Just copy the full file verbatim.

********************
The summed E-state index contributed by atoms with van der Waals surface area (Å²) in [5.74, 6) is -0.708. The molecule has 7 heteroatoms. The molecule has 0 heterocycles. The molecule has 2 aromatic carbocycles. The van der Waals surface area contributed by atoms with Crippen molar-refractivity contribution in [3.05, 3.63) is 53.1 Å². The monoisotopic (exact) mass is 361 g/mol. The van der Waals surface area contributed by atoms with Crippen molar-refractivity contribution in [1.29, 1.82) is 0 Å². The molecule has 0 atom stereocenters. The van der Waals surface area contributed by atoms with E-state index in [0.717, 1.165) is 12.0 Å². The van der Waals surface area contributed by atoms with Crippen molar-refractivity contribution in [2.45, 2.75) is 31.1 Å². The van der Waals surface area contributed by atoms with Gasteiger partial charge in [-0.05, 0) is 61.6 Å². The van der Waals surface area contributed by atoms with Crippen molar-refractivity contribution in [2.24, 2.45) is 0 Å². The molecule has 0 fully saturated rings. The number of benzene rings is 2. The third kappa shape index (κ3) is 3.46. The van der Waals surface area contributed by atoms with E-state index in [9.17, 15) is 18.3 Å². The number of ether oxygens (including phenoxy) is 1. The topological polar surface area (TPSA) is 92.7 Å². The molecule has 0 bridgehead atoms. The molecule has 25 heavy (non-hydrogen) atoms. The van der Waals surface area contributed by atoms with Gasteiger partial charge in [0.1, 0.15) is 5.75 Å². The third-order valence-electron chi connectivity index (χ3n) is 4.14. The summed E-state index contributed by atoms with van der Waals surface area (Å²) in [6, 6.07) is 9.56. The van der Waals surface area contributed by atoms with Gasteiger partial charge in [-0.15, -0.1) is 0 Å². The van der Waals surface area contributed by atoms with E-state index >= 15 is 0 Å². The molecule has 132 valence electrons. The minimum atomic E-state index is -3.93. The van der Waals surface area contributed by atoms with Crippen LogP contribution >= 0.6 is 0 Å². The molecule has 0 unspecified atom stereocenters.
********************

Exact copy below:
The summed E-state index contributed by atoms with van der Waals surface area (Å²) in [5.74, 6) is -0.708. The molecule has 7 heteroatoms. The molecule has 0 heterocycles. The molecule has 2 aromatic carbocycles. The van der Waals surface area contributed by atoms with Crippen molar-refractivity contribution in [3.05, 3.63) is 53.1 Å². The monoisotopic (exact) mass is 361 g/mol. The van der Waals surface area contributed by atoms with Crippen molar-refractivity contribution in [1.29, 1.82) is 0 Å². The molecule has 0 atom stereocenters. The van der Waals surface area contributed by atoms with E-state index in [0.717, 1.165) is 12.0 Å². The van der Waals surface area contributed by atoms with Crippen molar-refractivity contribution in [2.45, 2.75) is 31.1 Å². The van der Waals surface area contributed by atoms with Gasteiger partial charge in [-0.05, 0) is 61.6 Å². The van der Waals surface area contributed by atoms with Crippen molar-refractivity contribution in [2.24, 2.45) is 0 Å². The molecule has 0 fully saturated rings. The number of benzene rings is 2. The third kappa shape index (κ3) is 3.46. The van der Waals surface area contributed by atoms with E-state index in [9.17, 15) is 18.3 Å². The number of ether oxygens (including phenoxy) is 1. The topological polar surface area (TPSA) is 92.7 Å². The molecule has 0 bridgehead atoms. The molecule has 25 heavy (non-hydrogen) atoms. The van der Waals surface area contributed by atoms with Gasteiger partial charge in [0.1, 0.15) is 5.75 Å². The third-order valence-electron chi connectivity index (χ3n) is 4.14. The summed E-state index contributed by atoms with van der Waals surface area (Å²) in [6, 6.07) is 9.56. The van der Waals surface area contributed by atoms with Gasteiger partial charge in [-0.15, -0.1) is 0 Å². The van der Waals surface area contributed by atoms with E-state index >= 15 is 0 Å². The molecule has 132 valence electrons. The minimum atomic E-state index is -3.93. The van der Waals surface area contributed by atoms with Crippen LogP contribution >= 0.6 is 0 Å². The molecule has 0 unspecified atom stereocenters.